8 p.m. Thursday, Oct. 19
Occasionally, Ian Anderson says with a cheery laugh, he likes to give up-and-coming musicians a break. There was the night in 1968, for example, that he and his band, Jethro Tull, invited a talented young singer to join them on stage for a few numbers at a popular London club. That lad’s name was Robert Plant. And as every rock-music fan knows, Plant would soon collect his own bandmates and form Led Zeppelin. Anderson doesn’t expect to experience magic like that again anytime soon.
But 38 years later, he’s sure trying — and in two different ways. First, on the current leg of Anderson’s concert tour — which features the singer/flutist and an orchestra playing the music of Jethro Tull — one young musician in each city will be invited to sit in with the group during the pre-concert soundcheck. (Jennifer Wittig, a flute player from Butler University, has been invited to perform at the soundcheck prior to Anderson’s concert Thursday night at the Murat Theatre.) “Really what I’m looking for is just the opportunity that there’s some talented youngster — whether that youngster is 10 years old or 20 years old — who comes along and plays a soundcheck and maybe somebody takes notice,” Anderson says. “It might be a little experience to play with me and the orchestra. It might be something they’ll remember. It might be useful for them to see what it’s like playing in the context of a professional ensemble of people.”
While those youngsters get a night’s worth of memories, Anderson will be spreading his youth movement further. In addition to traveling with a five-piece band, his group features a 12-piece orchestra comprised of young musicians handpicked mostly from the New England Conservatory. Before playing in Boston this summer, Anderson e-mailed all interested musicians PDFs of two or three pieces of music. Then, the morning of his concert in the Massachusetts capital, he brought them in to audition individually and as a group.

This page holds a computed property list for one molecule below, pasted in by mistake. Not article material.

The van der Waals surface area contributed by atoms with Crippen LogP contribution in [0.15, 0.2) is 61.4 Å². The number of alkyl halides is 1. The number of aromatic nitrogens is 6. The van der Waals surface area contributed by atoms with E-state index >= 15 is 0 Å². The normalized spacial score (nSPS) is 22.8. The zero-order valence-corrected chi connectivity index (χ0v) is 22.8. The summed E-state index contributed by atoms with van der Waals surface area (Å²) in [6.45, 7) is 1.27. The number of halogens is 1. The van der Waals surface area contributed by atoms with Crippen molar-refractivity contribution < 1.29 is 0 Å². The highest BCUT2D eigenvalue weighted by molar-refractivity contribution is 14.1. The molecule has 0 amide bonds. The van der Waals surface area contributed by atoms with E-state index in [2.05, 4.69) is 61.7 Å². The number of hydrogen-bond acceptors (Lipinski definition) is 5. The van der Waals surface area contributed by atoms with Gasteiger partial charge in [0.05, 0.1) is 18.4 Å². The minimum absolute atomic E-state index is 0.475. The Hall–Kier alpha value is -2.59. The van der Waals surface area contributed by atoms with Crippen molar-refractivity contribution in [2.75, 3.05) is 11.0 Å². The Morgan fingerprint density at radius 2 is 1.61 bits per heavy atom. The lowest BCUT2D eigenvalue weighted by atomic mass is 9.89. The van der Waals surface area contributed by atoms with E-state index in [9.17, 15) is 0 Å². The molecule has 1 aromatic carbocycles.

The best audition didn’t necessarily guarantee a job, though. “There were a couple of girls who weren’t that great in the audition,” Anderson says, “but I felt they were better from listening to the demos they had sent me a few weeks earlier. They just cracked up under the pressure of the audition. I’ve never had to do an audition, but if I had, I’m sure I would be terrible as well.”
So before making his final selections, he allowed them to record another performance and send it to him via e-mail.
“I’m quite confident once they’re relaxed and playing with other people that they’ll be confident in their performance and more than up to the task,” he says.
Anderson is no Ian-come-lately to orchestral music. He traces his interest back again to 1968, when he played with a small chamber orchestra on “A Christmas Song,” the B-side of Jethro Tull’s first single, “Love Story.” Tull went on to record with string instruments throughout the 1970s, including several tracks on its classic album “Aqualung,” as well as a bevy of other songs: “Living in the Past,” “Bungle in the Jungle,” “Songs from the Wood,” “Heavy Horses” and numerous tunes on the album “Minstrel in the Gallery.”
He’d more or less given up on string sections until four years ago when a German orchestra asked that he join them for a few performances. Rather than take a paycheck, Anderson traded his services for orchestral sheet-music charts, some of which he’s using on this tour.
During his early experiences with orchestral music, “People just wanted to smoke a joint and try to forget about Vietnam. But this time,” he says with a wry chuckle, “it’s completely different. Now they want to come out and drink a glass of chilled Chardonnay and try to forget about Iraq.”